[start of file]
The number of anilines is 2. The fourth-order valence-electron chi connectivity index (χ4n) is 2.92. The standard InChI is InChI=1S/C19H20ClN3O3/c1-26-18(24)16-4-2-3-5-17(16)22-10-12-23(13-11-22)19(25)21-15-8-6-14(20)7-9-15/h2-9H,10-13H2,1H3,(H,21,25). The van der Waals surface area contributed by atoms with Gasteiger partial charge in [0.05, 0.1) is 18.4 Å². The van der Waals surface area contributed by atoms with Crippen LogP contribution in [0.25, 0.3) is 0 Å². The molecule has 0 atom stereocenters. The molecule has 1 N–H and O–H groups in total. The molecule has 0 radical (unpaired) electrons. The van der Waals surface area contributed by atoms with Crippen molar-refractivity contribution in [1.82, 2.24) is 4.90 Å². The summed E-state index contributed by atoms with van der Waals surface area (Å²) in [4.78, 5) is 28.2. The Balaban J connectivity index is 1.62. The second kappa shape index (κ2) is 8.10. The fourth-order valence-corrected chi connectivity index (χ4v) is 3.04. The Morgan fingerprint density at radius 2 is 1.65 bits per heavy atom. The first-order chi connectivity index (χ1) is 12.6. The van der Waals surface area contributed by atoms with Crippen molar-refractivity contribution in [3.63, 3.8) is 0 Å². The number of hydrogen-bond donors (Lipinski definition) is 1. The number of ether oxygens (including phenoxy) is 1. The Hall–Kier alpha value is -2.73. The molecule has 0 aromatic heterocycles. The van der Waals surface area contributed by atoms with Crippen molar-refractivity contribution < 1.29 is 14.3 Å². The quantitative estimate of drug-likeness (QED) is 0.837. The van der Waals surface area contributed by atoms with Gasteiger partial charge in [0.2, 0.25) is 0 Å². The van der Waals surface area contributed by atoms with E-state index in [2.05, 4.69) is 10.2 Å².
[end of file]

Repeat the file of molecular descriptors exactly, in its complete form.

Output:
The number of anilines is 2. The fourth-order valence-electron chi connectivity index (χ4n) is 2.92. The standard InChI is InChI=1S/C19H20ClN3O3/c1-26-18(24)16-4-2-3-5-17(16)22-10-12-23(13-11-22)19(25)21-15-8-6-14(20)7-9-15/h2-9H,10-13H2,1H3,(H,21,25). The van der Waals surface area contributed by atoms with Gasteiger partial charge in [0.05, 0.1) is 18.4 Å². The van der Waals surface area contributed by atoms with Crippen LogP contribution in [0.25, 0.3) is 0 Å². The molecule has 0 atom stereocenters. The molecule has 1 N–H and O–H groups in total. The molecule has 0 radical (unpaired) electrons. The van der Waals surface area contributed by atoms with Crippen molar-refractivity contribution in [1.82, 2.24) is 4.90 Å². The summed E-state index contributed by atoms with van der Waals surface area (Å²) in [4.78, 5) is 28.2. The Balaban J connectivity index is 1.62. The second kappa shape index (κ2) is 8.10. The fourth-order valence-corrected chi connectivity index (χ4v) is 3.04. The Morgan fingerprint density at radius 2 is 1.65 bits per heavy atom. The first-order chi connectivity index (χ1) is 12.6. The van der Waals surface area contributed by atoms with Crippen molar-refractivity contribution in [3.63, 3.8) is 0 Å². The number of hydrogen-bond donors (Lipinski definition) is 1. The number of ether oxygens (including phenoxy) is 1. The Hall–Kier alpha value is -2.73. The molecule has 0 aromatic heterocycles. The van der Waals surface area contributed by atoms with Crippen molar-refractivity contribution < 1.29 is 14.3 Å². The quantitative estimate of drug-likeness (QED) is 0.837. The van der Waals surface area contributed by atoms with Gasteiger partial charge in [0.2, 0.25) is 0 Å². The van der Waals surface area contributed by atoms with E-state index in [2.05, 4.69) is 10.2 Å².